Skip to main content

Mood, Swing

About a week ago we added a "YankeeMet" blog called Eephus to our linkslist and on the day we did so, the blogger, a former Village Voice sportswriter cleverly wrote of the "horrible, no good, very bad day" in describing a Yankees defeat.


That's what today feels like if you're a Mets fan. I've used this phrase before and I'm guessing I'll use it again. Yesterday's loss wasn't a walk-off, but it might as well have been. I have maintained an optimistic viewpoint for much of the last six weeks, but that game, as well as my dad's jinxlike comment on Tuesday that "this is DEFINITELY a playoff team" have sapped some of my mental strength.

With my fingernails shredded from the chewing that was Tuesday's game, I'm left to pick at scabs, and since I don't have any at the moment, it becomes the kind of day where I gripe about things like how of Paul Lo Duca's last 17 hits, 15 have been singles.


I made a reference in the comments section of the Faith and Fear to the season having a 1987 kind of feel to it and realize now that I meant that in the "Aaron Heilman has turned into the really bad version of Jesse Orosco" sense more than anything else.


What we may be experiencing here now is a big, bad dose of 1972-injury-level-itis, for which hopefully there is some form of antibiotic. I was two years from conception and three years from birth during that campaign, one forever scarred in Mets history by Gil Hodges death, so I only know of what I read and heard about it.


On the field, the team played brilliantly for 40 games, with a 29-11 mark, and four walk-off wins before their first walk-off defeat (current 2007 count is at four walk-off wins and no walk-off losses) . But the rest of the description provided by The Complete Year by Year New York Mets Fan's Almanac, of a season in which the Mets finished 83-73 and were distantly separated from playoff contention by the end of July, isn't pleasant.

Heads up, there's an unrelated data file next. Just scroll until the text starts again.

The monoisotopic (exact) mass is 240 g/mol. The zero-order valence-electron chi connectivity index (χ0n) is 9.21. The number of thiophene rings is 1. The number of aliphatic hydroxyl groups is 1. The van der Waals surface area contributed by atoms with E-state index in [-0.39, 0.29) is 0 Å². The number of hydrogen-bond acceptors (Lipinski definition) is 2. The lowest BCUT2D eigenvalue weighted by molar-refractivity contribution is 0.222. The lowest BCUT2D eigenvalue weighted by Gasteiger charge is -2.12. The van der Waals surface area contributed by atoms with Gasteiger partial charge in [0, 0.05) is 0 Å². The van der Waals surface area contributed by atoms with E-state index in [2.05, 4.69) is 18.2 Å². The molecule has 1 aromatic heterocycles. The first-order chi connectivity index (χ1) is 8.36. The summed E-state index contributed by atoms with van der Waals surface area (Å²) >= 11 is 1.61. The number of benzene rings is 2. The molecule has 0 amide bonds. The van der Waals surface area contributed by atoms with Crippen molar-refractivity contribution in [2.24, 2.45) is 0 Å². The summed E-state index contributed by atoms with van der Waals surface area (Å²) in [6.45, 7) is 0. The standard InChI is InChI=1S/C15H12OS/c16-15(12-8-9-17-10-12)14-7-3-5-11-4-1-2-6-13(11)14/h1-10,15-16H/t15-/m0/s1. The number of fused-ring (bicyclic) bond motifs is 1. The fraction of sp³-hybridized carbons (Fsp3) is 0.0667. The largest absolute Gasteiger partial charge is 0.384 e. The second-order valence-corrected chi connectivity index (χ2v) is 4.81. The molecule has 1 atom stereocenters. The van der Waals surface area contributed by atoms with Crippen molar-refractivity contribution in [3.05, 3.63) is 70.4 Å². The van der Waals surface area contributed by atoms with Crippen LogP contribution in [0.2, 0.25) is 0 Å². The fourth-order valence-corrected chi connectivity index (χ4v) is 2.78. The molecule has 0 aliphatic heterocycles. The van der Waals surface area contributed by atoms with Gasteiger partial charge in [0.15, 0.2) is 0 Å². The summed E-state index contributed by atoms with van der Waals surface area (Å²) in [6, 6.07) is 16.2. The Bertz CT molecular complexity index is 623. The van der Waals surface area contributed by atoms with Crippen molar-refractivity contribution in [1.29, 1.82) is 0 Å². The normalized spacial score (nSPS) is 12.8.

"...first Agee twisted a knee, then the whole starting lineup seemed to go down with injuries." (Hello, Moises Alou)


"Staub continued to play despite stiffness in his hand..." (Hello, Carlos Delgado)


"In late June, the entire outfield was felled..." (Hello, almost)


"The depressing injury parade continued all season...it knocked out the popular pinch-hitter...Jim Beauchamp..." (Hello, Endy Chavez)

"The anemic offense batted .188 and averaged 2.6 runs per game in July..." (hello, really bad current 7-game stretch)

The funny thing is that the team is still 3 1/2 games up on its chief rival, and has the luxury of a wild-card to chase should things get really hairy. A win today would probably do wonders for the spirit of the Mets fan, but considering who the Philadelphia moundsman is this evening, it's not something you should probably be counting on.

Today is the major league baseball amateur draft, a subject I originally planned to write about, but have since changed my plans, particularly after I looked up the date and its significance in Mets history, and found more bad news.

On June 7, 1966, the Mets had the first pick in the draft and selected talented high school catcher Steve Chilcott. He never played a game in the major leagues. The second pick went to the Athletics, who handled it with a little more aplomb. They selected Reggie Jackson.